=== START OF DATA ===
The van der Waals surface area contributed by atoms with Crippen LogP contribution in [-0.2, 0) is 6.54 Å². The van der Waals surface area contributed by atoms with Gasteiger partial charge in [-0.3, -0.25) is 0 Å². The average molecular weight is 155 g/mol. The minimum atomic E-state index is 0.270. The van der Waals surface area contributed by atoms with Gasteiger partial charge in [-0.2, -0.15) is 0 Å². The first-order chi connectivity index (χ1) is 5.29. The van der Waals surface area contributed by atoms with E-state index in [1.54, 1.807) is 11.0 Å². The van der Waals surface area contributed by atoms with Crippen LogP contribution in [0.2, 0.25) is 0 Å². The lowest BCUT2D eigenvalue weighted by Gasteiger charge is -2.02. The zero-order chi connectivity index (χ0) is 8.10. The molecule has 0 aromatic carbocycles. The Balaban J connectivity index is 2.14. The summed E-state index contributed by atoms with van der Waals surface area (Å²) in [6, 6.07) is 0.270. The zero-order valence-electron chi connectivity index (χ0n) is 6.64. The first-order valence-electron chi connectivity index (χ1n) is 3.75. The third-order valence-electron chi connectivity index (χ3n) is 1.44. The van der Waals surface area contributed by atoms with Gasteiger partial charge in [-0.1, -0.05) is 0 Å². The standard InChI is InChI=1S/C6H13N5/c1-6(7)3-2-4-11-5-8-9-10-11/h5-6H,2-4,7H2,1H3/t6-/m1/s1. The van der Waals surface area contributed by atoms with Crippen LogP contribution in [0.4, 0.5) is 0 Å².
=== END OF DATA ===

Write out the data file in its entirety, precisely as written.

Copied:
The van der Waals surface area contributed by atoms with Crippen LogP contribution in [-0.2, 0) is 6.54 Å². The van der Waals surface area contributed by atoms with Gasteiger partial charge in [-0.3, -0.25) is 0 Å². The average molecular weight is 155 g/mol. The minimum atomic E-state index is 0.270. The van der Waals surface area contributed by atoms with Gasteiger partial charge in [-0.2, -0.15) is 0 Å². The first-order chi connectivity index (χ1) is 5.29. The van der Waals surface area contributed by atoms with E-state index in [1.54, 1.807) is 11.0 Å². The van der Waals surface area contributed by atoms with Crippen LogP contribution in [0.2, 0.25) is 0 Å². The lowest BCUT2D eigenvalue weighted by Gasteiger charge is -2.02. The zero-order chi connectivity index (χ0) is 8.10. The molecule has 0 aromatic carbocycles. The Balaban J connectivity index is 2.14. The summed E-state index contributed by atoms with van der Waals surface area (Å²) in [6, 6.07) is 0.270. The zero-order valence-electron chi connectivity index (χ0n) is 6.64. The first-order valence-electron chi connectivity index (χ1n) is 3.75. The third-order valence-electron chi connectivity index (χ3n) is 1.44. The van der Waals surface area contributed by atoms with Gasteiger partial charge in [-0.1, -0.05) is 0 Å². The standard InChI is InChI=1S/C6H13N5/c1-6(7)3-2-4-11-5-8-9-10-11/h5-6H,2-4,7H2,1H3/t6-/m1/s1. The van der Waals surface area contributed by atoms with Crippen LogP contribution in [0.4, 0.5) is 0 Å².